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Photo: © Deborah Feingold
Fiona Davis is the New York Times bestselling author of several novels, including The Dollhouse, The Address, The Masterpiece, The Chelsea Girls, The Lions of Fifth Avenue, and The Magnolia Palace. She lives in New York City and is a graduate of the College of William & Mary in Virginia and the Columbia Journalism School.
GIRL ON THE BRIDGE by Fiona Davis | 7 Sentence Stories
Fiona Davis was born in Canada and raised in New Jersey, Utah, and Texas. She began her career in New York City as an actress, where she worked on Broadway, off-Broadway, and in regional theater. After ten years, she changed careers, working as an editor and writer and specializing in health, fitness, nutrition, dance, and theater. She’s a graduate of the College of William and Mary and the Columbia University Graduate School of Journalism, and is based in in New York City. Fiona joined Penguin Random House to discuss her writing routine, her literary influences, and her first novel, The Dollhouse.
PENGUIN RANDOM HOUSE: What’s your writing routine? Where, when, and how does it happen?
FIONA DAVIS: If I’m in the research phase, I read everything I can get my hands on about the time period and fill myself up with what that era was like, including tastes, smells, sounds – I try to get as tactile as possible. Once I have a general outline and the characters in mind, I write a certain amount of words every day. As an ex-journalist, I love a good deadline. I work in the study of my apartment, which is sunny and has walls that I just painted a gorgeous gray-rose color. Very calming, but hopefully not so much that I zonk out.
PRH: When did this story first come to you?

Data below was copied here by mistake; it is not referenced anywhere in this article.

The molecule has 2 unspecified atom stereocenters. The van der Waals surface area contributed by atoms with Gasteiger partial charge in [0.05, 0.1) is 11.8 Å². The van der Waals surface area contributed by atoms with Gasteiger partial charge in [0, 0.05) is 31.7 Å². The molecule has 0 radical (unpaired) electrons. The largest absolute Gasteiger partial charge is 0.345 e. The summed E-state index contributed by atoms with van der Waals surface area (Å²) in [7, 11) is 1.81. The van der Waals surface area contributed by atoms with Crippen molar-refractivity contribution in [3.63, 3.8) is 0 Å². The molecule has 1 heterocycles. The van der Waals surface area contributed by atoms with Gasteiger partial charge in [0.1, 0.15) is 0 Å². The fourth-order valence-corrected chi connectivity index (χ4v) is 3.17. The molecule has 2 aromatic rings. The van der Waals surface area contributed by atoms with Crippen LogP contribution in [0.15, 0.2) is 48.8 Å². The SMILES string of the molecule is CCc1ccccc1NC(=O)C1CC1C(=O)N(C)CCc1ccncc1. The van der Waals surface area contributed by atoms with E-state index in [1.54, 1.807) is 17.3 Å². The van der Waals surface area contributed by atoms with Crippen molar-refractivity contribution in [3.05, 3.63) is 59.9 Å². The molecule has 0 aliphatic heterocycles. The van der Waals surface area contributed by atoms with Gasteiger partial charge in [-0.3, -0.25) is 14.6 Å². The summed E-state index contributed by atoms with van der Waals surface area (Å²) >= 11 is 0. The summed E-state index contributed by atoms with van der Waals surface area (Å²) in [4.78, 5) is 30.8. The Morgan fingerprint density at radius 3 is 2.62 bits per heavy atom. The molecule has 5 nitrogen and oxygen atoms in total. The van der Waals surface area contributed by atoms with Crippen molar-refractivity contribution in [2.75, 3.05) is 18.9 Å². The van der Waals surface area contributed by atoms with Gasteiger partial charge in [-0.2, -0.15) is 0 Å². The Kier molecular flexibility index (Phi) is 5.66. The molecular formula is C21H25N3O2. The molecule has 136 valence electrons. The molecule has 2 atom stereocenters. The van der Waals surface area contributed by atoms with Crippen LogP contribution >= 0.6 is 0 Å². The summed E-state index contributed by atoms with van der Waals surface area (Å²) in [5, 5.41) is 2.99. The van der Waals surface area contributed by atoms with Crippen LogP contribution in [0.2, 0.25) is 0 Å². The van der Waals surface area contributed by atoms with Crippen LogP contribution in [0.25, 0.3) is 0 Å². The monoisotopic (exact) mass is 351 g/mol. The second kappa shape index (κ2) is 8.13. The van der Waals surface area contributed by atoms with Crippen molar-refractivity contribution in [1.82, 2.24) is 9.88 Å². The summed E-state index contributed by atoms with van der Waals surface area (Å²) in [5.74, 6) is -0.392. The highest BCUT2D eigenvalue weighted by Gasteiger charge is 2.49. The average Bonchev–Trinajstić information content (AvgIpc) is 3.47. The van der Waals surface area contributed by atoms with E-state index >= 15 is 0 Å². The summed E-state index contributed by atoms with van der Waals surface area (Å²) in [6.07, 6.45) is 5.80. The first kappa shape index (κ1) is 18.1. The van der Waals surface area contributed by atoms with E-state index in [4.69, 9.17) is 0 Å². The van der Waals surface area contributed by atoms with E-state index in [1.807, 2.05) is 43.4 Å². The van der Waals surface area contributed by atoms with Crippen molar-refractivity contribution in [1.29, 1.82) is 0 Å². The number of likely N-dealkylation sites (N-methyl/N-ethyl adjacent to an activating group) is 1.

FD: I was looking for a new apartment here in Manhattan where I live, and my broker took me to the Barbizon 63 condo, which used to house the Barbizon Hotel for Women. This was the place where single women like Lauren Bacall, Joan Crawford, and Grace Kelly stayed when they first came to the city. The history of the place was spectacular, but my interest in writing a novel was piqued when I learned that around ten or so of the older guests still lived there and had for years, having been moved into rent-controlled apartments on the same floor in 2005. The mashup of new and old New York was too tempting to ignore.
PRH: Faulkner said a writer needs three things: experience, observation, and imagination. Do you use all three equally, or rely on one over another?
FD: I would say observation is up at the top of my writer toolkit, followed by imagination and experience. There’s a lot of freedom in learning all about actual events, places, and eras (observation) before making up characters who do and say what I want them to (imagination). Experience plays into the larger themes of what I’m writing about, although I often don’t know exactly what they are until three-quarters of the way through the first draft.
PRH: What’s the last book you absolutely loved?
FD: I am always game for a good mystery, and I Let You Go by Clare Mackintosh literally stopped me in my tracks at the midpoint, when there’s a major revelation. You know that moment where you’re staring at an optical illusion and it completely changes shape? It was sort of like that. Great writing and plotting – I’ve been recommending it to everyone I know.
PRH: To the aspiring writer, what advice would you give for getting one’s debut published?
FD: Writing a book is a very artistic, solitary endeavor, but getting a book published requires industry smarts and a business mindset. I’m lucky to have found a community of writers who inspire and support each other, whether we’re struggling with a sticky plot point or a new marketing technique. There’s nothing better than talking shop over a glass (or two) of wine. I’d definitely suggest meeting other writers, going to conferences, taking classes, and learning everything you can about the craft.
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